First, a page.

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Oct 15, 2020

10 Ways to Support your Immigrant Coworkers in the U.S.

Headshot for Dream Blog post -- 10 ways to support your immigrant coworkers in the US
(Article co-authors, Pawan Zenda (left) and Lydia Rin Kye (right))

Being an immigrant in the workplace involves more than just navigating the logistics of work permits and government regulations. Our colleagues now bear the heavy burden of uncertainty around their immigration statuses with immigration policies being in a constant state of flux. It is more important now than ever to support and empathize with our immigrant colleagues and communities.

Growing up as a child of immigrants, I [Pawan] have personally seen my family and friends struggle with immigration issues. These experiences led me to pursue a career in immigration. Prior to joining Netflix, I worked as an Immigration Specialist, where I confronted the issues individuals faced when anticipating approvals, the fear they experience when receiving requests for further evidence to prove they deserved the jobs they were offered, and ultimately the disappointment and helplessness that comes with a denial. Immigration should no longer be treated as a troublesome and undesirable situation that people are afraid to engage with. I believe that we can work towards actively and openly criticizing, fixing, and celebrating immigration and the immigration process, where we can.

The first step is understanding what our immigrant colleagues are going through in addition to our daily work struggles. I want to bring attention to how anyone, even if you’re not an immigrant or an immigration specialist, can offer support through the following tips.

I teamed up with Lydia Rin Kye, Founder and fellow co-lead of Dream@Netflix (Netflix’s employee community for immigrants and allies) to offer 10 ways to support your immigrant coworkers.

#1. Be curious about your colleague’s immigration journey, if their boundaries allow it.

Pawan: Create a safe space for your colleagues to open up, but be willing to accept that this is their personal experience and they might not feel comfortable discussing. Avoid asking your colleague to explain their work permit as this can be triggering and uncomfortable. Instead, learn what types of work permits are common at your company and the processes immigrants go through when applying for their work permits, green cards, citizenship, etc.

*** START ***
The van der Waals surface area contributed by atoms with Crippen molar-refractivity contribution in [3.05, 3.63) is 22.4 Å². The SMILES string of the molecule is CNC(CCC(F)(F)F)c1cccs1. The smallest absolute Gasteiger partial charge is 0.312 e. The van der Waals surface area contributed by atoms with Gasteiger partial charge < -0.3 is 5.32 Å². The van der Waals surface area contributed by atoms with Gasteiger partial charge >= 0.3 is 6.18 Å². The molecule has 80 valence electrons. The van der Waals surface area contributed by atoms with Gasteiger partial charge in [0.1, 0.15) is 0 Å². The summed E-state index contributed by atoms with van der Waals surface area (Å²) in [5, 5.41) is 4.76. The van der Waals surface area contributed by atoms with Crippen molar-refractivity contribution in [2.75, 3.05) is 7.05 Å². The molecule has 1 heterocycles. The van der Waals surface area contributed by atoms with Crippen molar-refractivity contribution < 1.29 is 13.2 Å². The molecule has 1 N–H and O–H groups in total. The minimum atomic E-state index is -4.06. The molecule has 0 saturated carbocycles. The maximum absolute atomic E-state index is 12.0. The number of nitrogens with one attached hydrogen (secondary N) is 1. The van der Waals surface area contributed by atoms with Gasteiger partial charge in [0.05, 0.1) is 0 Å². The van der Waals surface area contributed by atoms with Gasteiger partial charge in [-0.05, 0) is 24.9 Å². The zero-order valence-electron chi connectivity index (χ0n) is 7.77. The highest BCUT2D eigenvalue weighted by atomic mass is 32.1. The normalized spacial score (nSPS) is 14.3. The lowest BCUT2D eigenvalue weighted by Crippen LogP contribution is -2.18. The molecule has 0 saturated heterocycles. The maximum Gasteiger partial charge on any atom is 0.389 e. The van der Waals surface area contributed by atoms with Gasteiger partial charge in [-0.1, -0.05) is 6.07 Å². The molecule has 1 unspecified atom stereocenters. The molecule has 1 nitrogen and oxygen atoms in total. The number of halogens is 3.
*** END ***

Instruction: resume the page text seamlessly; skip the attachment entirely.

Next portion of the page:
#2. Commit to creating a work environment that’s inclusive of the immigrant experience.

Lydia: If your colleague has opened up about their immigrant status, you might ask about previous workplace challenges they’ve experienced as an immigrant. For example, you can ask, “If you have any questions regarding your immigration case, is it clear who you can reach out to?,” or “Any suggestions for how the company can better communicate immigration policy changes?”

Validate their experiences and commit to removing those barriers at work (e.g., ability to travel freely) as long as it’s legally possible. Assure that events/actions you are promoting are inclusive and change the way you may present these. As another example, instead of saying "make sure you go out and vote" - reword it to "If you have the ability to vote, make sure you exercise that privilege.”

#3. Empower your colleagues to speak with candor.

Lydia: Immigrants struggle with speaking transparently and boldly for fear of work retaliation - which can impact their work status, their dependents’ work status, and their ability to stay in the country. When I was an OPT and H1B visa holder, I didn’t feel empowered to speak openly as so much more than my job was at stake - my ability to stay in the United States was also at risk. As a DREAMer, the US is the only home I know. The thought of having to go back to South Korea, where I haven’t lived since I was 3 years old, and start fresh was scary. So, build trust with your colleagues to help them and others feel empowered to be transparent. Allow more moments of silence so they feel more comfortable about speaking up. We all process conversations differently and some of our colleagues may need more time to digest before replying with candor, so please practice patience.

#4. Allow for open and candid conversations that encourage your colleague to speak freely and openly about their immigrant status.

Pawan: Learning about your colleague’s immigration journey goes beyond their actual work permit and extends to the emotions, anxieties, and uncertainties they may feel. Let your colleague know that they are free to discuss their work status during 1:1 meetings. Promise and commit to confidentiality and empathy. Avoid making any assumptions of your colleague’s immigration story - rather, practice curiosity.